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## Problem with FOV that fits a volume

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### #1Mchart  Members

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Posted 06 July 2014 - 01:37 PM

Hi there!

I've a bounding sphere of say radius r. I want that this sphere occupies always more or less the same portion of space in the rendered image even if the camera change its position.  To do so I've thought of changing dynamically the FOV according to the movement of the camera. Note that the camera is "looking at" the centre of the sphere.

Armed with pen and paper and my old trigonometric knowledges I've come up with the formula

 FOV = 2 * arctan(radius/distance)



that was also confirmed after a bit of googling.  This value is fed to glm::perspective.

where the distance is obtained by

 distance = glm::distance(SphereCentre, cameraPosition)



I've doublechecked the centroid position and radius in world space. (directly on the data I have, I do not perform any transformation on my mesh)

My problem though is that what happens is not what I'm expecting, at all. First of all the portion of scene seen is much more than the wanted sphere, but also  if the distance become lower the "sphere" go farther away, like a zooming out effect. I would expect this if changing just the FOV, but shouldn't this be countered by the usage of the above formulas?

EDIT: If I remove the 2* in front of the previous formula (2*arctan... ) it is sort of ok-ish if not for a terrible distortion I have when the distance is very small. Why is so? (both, why the distortion and why without the 2* it is sort of ok, I'm quite certain of my calculations)

Edited by Mchart, 06 July 2014 - 01:55 PM.

### #2Wh0p  Members

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Posted 07 July 2014 - 04:15 AM

Depending on the way you calulate you perspective matrix fov/2 is the right value.

As for the distortion:

If the camera allways faces the center of the sphere buf the distance gets very small:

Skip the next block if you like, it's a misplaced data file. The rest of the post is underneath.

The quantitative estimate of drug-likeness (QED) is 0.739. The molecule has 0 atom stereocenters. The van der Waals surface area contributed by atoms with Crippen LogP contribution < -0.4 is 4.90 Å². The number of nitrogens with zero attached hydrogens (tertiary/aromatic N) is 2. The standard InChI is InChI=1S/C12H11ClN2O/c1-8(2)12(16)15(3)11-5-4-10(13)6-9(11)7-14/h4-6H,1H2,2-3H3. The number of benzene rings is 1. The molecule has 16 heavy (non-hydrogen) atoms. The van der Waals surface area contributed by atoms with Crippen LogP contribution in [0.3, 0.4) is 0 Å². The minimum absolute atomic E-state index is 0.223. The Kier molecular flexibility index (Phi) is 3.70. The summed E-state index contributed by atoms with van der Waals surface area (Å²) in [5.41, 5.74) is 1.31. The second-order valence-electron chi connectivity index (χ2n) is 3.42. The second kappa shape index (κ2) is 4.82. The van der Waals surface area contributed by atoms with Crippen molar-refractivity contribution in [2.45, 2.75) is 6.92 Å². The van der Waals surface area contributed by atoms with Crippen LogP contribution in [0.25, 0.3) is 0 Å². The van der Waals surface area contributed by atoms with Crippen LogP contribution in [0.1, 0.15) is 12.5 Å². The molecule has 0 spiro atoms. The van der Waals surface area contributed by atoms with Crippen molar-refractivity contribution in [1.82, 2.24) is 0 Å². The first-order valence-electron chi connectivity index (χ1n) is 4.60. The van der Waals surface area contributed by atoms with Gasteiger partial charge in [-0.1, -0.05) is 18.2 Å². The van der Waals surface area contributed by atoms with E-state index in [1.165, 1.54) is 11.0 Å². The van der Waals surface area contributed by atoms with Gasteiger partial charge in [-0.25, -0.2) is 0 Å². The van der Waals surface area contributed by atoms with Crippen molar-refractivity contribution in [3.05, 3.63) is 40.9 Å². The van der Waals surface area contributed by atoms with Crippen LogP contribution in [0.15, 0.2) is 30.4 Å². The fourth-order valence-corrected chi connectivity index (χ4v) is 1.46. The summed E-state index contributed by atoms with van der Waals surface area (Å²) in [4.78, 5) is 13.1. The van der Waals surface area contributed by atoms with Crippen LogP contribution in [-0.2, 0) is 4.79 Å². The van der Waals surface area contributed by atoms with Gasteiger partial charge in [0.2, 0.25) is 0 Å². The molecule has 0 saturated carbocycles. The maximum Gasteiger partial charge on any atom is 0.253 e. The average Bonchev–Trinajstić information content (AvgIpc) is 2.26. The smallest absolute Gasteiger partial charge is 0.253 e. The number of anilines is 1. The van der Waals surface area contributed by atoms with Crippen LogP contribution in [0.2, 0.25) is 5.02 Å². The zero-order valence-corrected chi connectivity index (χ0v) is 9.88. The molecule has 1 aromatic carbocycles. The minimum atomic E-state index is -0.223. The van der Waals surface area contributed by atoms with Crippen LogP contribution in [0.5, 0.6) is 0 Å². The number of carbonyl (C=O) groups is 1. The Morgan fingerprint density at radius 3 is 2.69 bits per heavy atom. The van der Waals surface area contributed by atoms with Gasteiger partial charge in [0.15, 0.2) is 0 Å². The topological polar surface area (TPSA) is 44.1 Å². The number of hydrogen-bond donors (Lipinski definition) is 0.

lim_(d->0) (FOV) = lim_(d->0) (2 * atan(r/d)) = PI

(or respectivly PI/2 when you re using fov/2) even PI/2 is a pretty large fov and a distortion is to be expected (youll find that an fov of PI/4 looks "normal").

On the contrary for d->inf : fov->0

Howerver I don't quite got the idea of what you are tying to achieve by this.

### #3Mchart  Members

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Posted 07 July 2014 - 04:43 AM

Depending on the way you calulate you perspective matrix fov/2 is the right value.

As for the distortion:

If the camera allways faces the center of the sphere buf the distance gets very small:

lim_(d->0) (FOV) = lim_(d->0) (2 * atan(r/d)) = PI

(or respectivly PI/2 when you re using fov/2) even PI/2 is a pretty large fov and a distortion is to be expected (youll find that an fov of PI/4 looks "normal").

On the contrary for d->inf : fov->0

Howerver I don't quite got the idea of what you are tying to achieve by this.

First of all thanks for the reply! I'm using glm::perspective to build the matrix which I believe wants the full angle.

I want to make sure that a certain object is always in the frustum, even if the distance between camera/bounding sphere is very small.

(Also I found that for the way I compute the distance it should be asin(r/d), but still same distortion)

Edited by Mchart, 07 July 2014 - 04:46 AM.

### #4Wh0p  Members

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Posted 07 July 2014 - 08:56 AM

asin(r/d) yields the same problem, furthermore it is (mathmatically) defined only for the range [-1,1]. There should be an error thrown when you are calling asin() with a parameter out of range.

If you always want to have the whole object on the screen no matter how close it is to the camera, I think there is no way around that fisheye effect if scaling the object is not an alternative.

Practically speaking you cannot see the whole picture if your standing too close in front of it. And making the fov larger leads always to some unnatural distortion.

You can't make the fov arbitrarily large and still have a naturally looking projection.

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